Sahrawi women to get behind the wheel at new driving school
TINDOUF, Algeria, April 27 (UNHCR) - When Mana Mustafa suddenly went into labour, getting to the hospital with her elder sister Ghalia was not a problem - a neighbour drove them. But getting home over the Sahara Desert to pick up some much-needed baby items was.
"Because of our sudden departure, there was no time to bring anything to the hospital: no bedding, no clothes, and no swaddling clothes for the baby," 22-year-old Mana explains.
Unable to drive, Ghalia, 31, had little option but to walk several kilometres back to her home in Dakhla camp to pick up the items, which proved too bulky to lug back to the hospital on foot. She had to wait hours before she could get a ride back to the hospital as, like many Sahrawi women, she could not drive.
But rather than give in to frustration and helplessness, she and Mana stepped into gear. Motivated by the experience, they came up with a plan to found a driving school at Dakhla just for women, for whom getting behind the wheel is still considered uncommon, although conservative Sahrawi attitudes have started to shift.
"This perception is already changing quickly, as the need for women to drive is being recognized by the community - many families do not have a constant male presence, and so women within such families are dependent on others for transportation," Ghalia said.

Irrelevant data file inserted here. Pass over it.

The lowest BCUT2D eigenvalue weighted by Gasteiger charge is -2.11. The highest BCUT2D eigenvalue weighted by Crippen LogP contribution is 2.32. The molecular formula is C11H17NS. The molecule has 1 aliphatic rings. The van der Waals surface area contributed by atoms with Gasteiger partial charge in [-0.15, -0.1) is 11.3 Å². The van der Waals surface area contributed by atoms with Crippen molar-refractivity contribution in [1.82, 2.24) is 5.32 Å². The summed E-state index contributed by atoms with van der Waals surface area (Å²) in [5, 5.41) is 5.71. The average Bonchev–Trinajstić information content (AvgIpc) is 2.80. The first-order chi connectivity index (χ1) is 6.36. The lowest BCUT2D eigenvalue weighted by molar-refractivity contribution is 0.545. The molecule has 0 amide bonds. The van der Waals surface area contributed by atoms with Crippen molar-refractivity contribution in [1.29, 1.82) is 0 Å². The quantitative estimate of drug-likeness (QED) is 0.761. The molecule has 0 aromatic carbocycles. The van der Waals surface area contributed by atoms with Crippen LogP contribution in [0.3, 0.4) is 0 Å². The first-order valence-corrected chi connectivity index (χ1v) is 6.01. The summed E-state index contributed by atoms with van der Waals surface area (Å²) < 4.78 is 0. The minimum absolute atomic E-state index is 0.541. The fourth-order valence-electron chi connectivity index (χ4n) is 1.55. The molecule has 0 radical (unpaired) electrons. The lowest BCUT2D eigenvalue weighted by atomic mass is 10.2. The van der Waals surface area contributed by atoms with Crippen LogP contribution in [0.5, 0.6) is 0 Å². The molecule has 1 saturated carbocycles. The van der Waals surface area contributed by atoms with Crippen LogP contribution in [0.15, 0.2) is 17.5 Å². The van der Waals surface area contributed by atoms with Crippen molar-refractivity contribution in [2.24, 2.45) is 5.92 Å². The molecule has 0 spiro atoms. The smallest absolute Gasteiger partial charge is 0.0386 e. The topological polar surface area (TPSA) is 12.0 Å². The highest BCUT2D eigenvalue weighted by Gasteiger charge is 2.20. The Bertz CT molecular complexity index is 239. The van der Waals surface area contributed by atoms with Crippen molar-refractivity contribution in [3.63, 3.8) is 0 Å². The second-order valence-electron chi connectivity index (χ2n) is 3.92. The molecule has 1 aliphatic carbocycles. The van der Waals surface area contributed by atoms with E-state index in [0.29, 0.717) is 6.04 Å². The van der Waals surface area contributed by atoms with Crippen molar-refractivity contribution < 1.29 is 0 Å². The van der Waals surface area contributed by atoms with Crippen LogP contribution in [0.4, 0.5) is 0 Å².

Dakhla is one of five camps in south-western Algeria where thousands of Sahrawis have settled since the mid-1970s when fleeing conflict in Western Sahara Territory. Forty years on, UNHCR, the UN Refugee Agency, continues to assist 90,000 vulnerable Sahrawi refugees, who rely on humanitarian assistance.
Their protracted displacement and limited prospects, particularly for younger people like Ghalia and Mana who were born and raised in the camps, fuels frustration. It is further aggravated by the isolation of Dakhla, which is the furthest camp from Tindouf, the only city of any size in the sparsely populated area.
Ghalia and Mana's project - which they pitched along with two other women from the camp - is one of several selected late last year by UNHCR and OXFAM Belgium that aim to empower young people and foster community spirit. It is set to open in the fall, and will be developed by the women themselves, with guidance and training from UNHCR and its partner.
"The driving school is exactly the type of project we need to improve the livelihoods of Sahrawi refugees, especially the youth, who have no shortage of great ideas and who know what they need," explained Isabel Selles Zaragozi, the Head of UNHCR's Tindouf sub-office.
"Together with our humanitarian partners, we have been providing for basic needs such as food, water and health. It's high time we invested as well in opportunities to empower the community and to create sustainable livelihoods projects, especially for the young generation - and this is what we have started to do over the last several years," she added.
Mana will be the school's director and Ghalia her assistant. They plan to enroll 100 women students in the first eight months and already have an instructor selected. Once it opens, the school will provide jobs for five people.
Mohamed Abdelhay, who heads up these youth projects for OXFAM, is himself a Sahrawi refugee. He said: "The younger generation has a lot of education and experience gained from outside the camps, but have not yet had the opportunity to apply their talents constructively, or to realize their potential. Establishing projects targeting real social needs will help them to do so."
Asked about how she will feel when she sees the women graduates driving, Mana is clear: "I will be very happy," she says. "Women will be free to move without depending on others."
By Russell Fraser in Tindouf, Algeria.